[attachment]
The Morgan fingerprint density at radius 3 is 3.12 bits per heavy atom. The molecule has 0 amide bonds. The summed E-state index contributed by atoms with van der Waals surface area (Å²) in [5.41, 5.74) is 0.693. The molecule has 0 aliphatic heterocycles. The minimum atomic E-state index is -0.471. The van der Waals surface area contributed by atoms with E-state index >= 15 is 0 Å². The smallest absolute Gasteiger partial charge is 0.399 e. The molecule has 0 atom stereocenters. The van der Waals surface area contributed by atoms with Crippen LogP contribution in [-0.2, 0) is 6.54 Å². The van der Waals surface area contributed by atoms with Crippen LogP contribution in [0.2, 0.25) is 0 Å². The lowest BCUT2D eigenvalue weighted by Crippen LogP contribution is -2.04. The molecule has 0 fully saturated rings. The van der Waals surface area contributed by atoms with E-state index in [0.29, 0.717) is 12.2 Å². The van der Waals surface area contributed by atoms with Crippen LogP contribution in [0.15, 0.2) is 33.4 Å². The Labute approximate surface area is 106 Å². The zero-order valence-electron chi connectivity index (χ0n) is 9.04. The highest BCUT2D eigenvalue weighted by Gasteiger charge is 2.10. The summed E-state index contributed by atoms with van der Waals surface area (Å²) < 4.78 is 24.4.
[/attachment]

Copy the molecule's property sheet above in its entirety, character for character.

The Morgan fingerprint density at radius 3 is 3.12 bits per heavy atom. The molecule has 0 amide bonds. The summed E-state index contributed by atoms with van der Waals surface area (Å²) in [5.41, 5.74) is 0.693. The molecule has 0 aliphatic heterocycles. The minimum atomic E-state index is -0.471. The van der Waals surface area contributed by atoms with E-state index >= 15 is 0 Å². The smallest absolute Gasteiger partial charge is 0.399 e. The molecule has 0 atom stereocenters. The van der Waals surface area contributed by atoms with Crippen LogP contribution in [-0.2, 0) is 6.54 Å². The van der Waals surface area contributed by atoms with Crippen LogP contribution in [0.2, 0.25) is 0 Å². The lowest BCUT2D eigenvalue weighted by Crippen LogP contribution is -2.04. The molecule has 0 fully saturated rings. The van der Waals surface area contributed by atoms with E-state index in [0.29, 0.717) is 12.2 Å². The van der Waals surface area contributed by atoms with Crippen LogP contribution in [0.15, 0.2) is 33.4 Å². The Labute approximate surface area is 106 Å². The zero-order valence-electron chi connectivity index (χ0n) is 9.04. The highest BCUT2D eigenvalue weighted by Gasteiger charge is 2.10. The summed E-state index contributed by atoms with van der Waals surface area (Å²) < 4.78 is 24.4.